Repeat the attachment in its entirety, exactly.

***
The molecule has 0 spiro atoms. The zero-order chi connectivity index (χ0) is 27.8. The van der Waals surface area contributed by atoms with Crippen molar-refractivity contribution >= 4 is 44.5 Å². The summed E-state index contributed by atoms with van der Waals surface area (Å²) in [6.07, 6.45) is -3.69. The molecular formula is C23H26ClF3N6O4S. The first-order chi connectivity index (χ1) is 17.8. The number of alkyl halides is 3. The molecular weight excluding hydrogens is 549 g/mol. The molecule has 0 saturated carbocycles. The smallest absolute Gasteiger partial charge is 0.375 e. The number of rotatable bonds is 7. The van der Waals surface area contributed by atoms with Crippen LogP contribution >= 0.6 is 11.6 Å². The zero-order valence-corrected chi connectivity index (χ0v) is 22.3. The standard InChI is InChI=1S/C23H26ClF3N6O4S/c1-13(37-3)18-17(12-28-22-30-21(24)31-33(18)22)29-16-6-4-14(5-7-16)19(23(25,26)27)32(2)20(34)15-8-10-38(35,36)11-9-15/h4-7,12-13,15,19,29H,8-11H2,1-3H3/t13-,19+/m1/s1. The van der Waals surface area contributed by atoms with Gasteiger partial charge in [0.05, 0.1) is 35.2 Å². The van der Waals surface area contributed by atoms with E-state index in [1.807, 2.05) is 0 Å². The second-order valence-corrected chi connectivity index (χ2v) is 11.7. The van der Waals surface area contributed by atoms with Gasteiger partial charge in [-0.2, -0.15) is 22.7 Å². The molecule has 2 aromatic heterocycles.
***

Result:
The molecule has 0 spiro atoms. The zero-order chi connectivity index (χ0) is 27.8. The van der Waals surface area contributed by atoms with Crippen molar-refractivity contribution >= 4 is 44.5 Å². The summed E-state index contributed by atoms with van der Waals surface area (Å²) in [6.07, 6.45) is -3.69. The molecular formula is C23H26ClF3N6O4S. The first-order chi connectivity index (χ1) is 17.8. The number of alkyl halides is 3. The molecular weight excluding hydrogens is 549 g/mol. The molecule has 0 saturated carbocycles. The smallest absolute Gasteiger partial charge is 0.375 e. The number of rotatable bonds is 7. The van der Waals surface area contributed by atoms with Crippen LogP contribution >= 0.6 is 11.6 Å². The zero-order valence-corrected chi connectivity index (χ0v) is 22.3. The standard InChI is InChI=1S/C23H26ClF3N6O4S/c1-13(37-3)18-17(12-28-22-30-21(24)31-33(18)22)29-16-6-4-14(5-7-16)19(23(25,26)27)32(2)20(34)15-8-10-38(35,36)11-9-15/h4-7,12-13,15,19,29H,8-11H2,1-3H3/t13-,19+/m1/s1. The van der Waals surface area contributed by atoms with Gasteiger partial charge in [0.05, 0.1) is 35.2 Å². The van der Waals surface area contributed by atoms with E-state index in [1.807, 2.05) is 0 Å². The second-order valence-corrected chi connectivity index (χ2v) is 11.7. The van der Waals surface area contributed by atoms with Gasteiger partial charge in [-0.2, -0.15) is 22.7 Å². The molecule has 2 aromatic heterocycles.